Our government has a strong incentive to make this third arrow a powerful breakthrough to rescue and revive Japan's economy. A Headquarter for Japan's Economic Revitalization has been established in order to craft a comprehensive policy package and an Industrial Competitiveness Council has been established underneath it. The Prime Minister himself chairs the Council and its members are the related cabinet ministers and private sector experts. It will formulate the first set of growth strategy plans by early June, focusing on areas like the scrapping and building of businesses, the enhancement of human capitals, infrastructure competitiveness, clean and efficient energy, health and longevity, agriculture, and scientific innovations.

4. More Contents for the Third Arrow

In order to make the third arrow even more effective, I believe the Abe Administration needs more actual policy contents. In this regard, the LDP has established its own headquarter, which I am the acting head of, to draft new policy plans for economic growth. To show our seriousness and commitment to economic growth, inside LDP headquarters, we have eight teams that cover many subjects ranging from macroeconomic policies to education.

From my point of view, the scrapping and building of businesses is essential to economic revitalization. Compared with other advanced economies, new business starts and old business scraps are extremely stagnant in Japan. This must be changed. We should discourage easy lending by banks to zombie companies. Mutual stock holdings among firms and financial institutions should also be an area to reform. Stock holding by banks might be another area. This "I-scratch-your-back-and-you-scratch-mine" type of interdependence is by no means good for profitability and productivity of Japan's economy.

In order to remove this "conspiracy" among old fashioned businesses, I believe corporate governance should function more efficiently. Businesses should be statutorily required to have an independent director on the board of directors. More diversity within the board members of Japanese firms should also be achieved. Financial markets adhering to full global standards are also essential. We cannot take too much time before adopting the International Financial Reporting Standards. Improvement of asset management policy of GPIF (Government Pension Investment Fund), with assets of over one trillion US dollars, must be realized by expanding the scope of investment such as private equities, as well as by strengthening the staff by adding more asset management professionals.

More open domestic markets are also crucial. The size of domestic markets will inevitably shrink along with our continuing aging population. We must maximize benefits from the global trade which will also lead to benefits for our trading partners. Prime Minister Abe has decided to join the negotiation process of the TPP(Trans Pacific Partnership Agreement). Let me say that TPP is just one of several mechanisms which can be used to further open up Japan's economy, and eventually expedite the process of the change in Japanese industrial structure. Simultaneously, we will keep working on EPA or FTA arrangements with other countries and regions.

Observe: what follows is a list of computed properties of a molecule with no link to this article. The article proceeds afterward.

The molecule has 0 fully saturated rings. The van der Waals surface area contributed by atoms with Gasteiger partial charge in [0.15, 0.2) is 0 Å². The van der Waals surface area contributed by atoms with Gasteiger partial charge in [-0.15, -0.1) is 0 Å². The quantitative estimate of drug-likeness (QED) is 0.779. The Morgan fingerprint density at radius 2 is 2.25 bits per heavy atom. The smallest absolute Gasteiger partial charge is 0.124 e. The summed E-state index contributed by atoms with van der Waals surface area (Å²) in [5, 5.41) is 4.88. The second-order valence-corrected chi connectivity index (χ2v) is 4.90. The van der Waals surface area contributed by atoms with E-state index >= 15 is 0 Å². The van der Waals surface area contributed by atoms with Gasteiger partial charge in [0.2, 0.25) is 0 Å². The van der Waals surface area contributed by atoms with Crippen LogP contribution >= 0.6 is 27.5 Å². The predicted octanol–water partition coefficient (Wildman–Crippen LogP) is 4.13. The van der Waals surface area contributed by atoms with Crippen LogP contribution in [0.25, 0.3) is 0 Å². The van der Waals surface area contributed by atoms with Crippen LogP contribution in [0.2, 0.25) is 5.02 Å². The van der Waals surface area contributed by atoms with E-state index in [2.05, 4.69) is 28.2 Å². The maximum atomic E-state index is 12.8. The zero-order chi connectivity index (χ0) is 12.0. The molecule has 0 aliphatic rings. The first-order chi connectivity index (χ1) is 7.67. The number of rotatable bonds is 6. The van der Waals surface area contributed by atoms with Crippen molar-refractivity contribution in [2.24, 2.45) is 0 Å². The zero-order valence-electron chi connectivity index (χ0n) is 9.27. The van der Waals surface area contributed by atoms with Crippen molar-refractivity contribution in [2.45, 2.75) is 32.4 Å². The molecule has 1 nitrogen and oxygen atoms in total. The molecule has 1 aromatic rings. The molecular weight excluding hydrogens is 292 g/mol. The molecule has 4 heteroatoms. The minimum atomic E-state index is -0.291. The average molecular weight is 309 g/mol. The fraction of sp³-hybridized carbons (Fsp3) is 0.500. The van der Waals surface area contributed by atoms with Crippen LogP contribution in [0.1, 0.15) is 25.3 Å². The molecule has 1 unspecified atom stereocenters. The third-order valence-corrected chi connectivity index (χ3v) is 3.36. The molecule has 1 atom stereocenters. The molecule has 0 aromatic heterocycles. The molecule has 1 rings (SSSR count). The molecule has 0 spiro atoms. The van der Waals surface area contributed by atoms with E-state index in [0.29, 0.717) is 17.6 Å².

Further deregulation is another important challenge. Japan has long discussed deregulation and while you may believe that the situation has not changed remarkably, but this time, let me repeat, this time, the determination of our government is different.

Last month, Prime Minister Abe said in Washington, DC not only "Japan is back" but also "I am back". We in the LDP are strongly backing him up, committed to rescuing and reviving Japan's economy. I am confident that many actual policies for the growth of Japan's economy will be emerging from LDP headquarters as well, in a timely manner.


The Abe Administration and the LDP acknowledge a timeline. Naturally, one of the first milestones is the Upper House election scheduled for this coming July. It is all the more important, because it is likely that there will be no national-level election within three years after that. In order for us to create a cohesive and effective government which can efficiently and effectively implement policies which will benefit Japan, it is desirable for our ruling coalition to enjoy majority status in both the Lower House and Upper House. Not having majorities in both Houses increases the risk that indecisive politics may return to haunt us again.

Before ending my remarks, let me touch upon the 3.11 earthquake and tsunami devastation. Just two years have passed and the reconstruction effort is still underway. There are still 320 thousand people living in temporary housing, of which 160 thousand cannot yet go back home because of the nuclear accident in Fukushima. I would like to express my sincere gratitude to the government of, and people of Singapore for your warm and generous support after the disasters. The Japanese will never forget the profound kindness shown to us during this time of hardship.

Recovery from the disasters goes hand-in-hand with our efforts to revive the economy. We have to keep in mind that "a robust recovery in Tohoku will only be achieved with a strong revival of the Japanese economy". And ultimately, we will recover confidence and pride in our nation.

Thank you very much for your kind attention.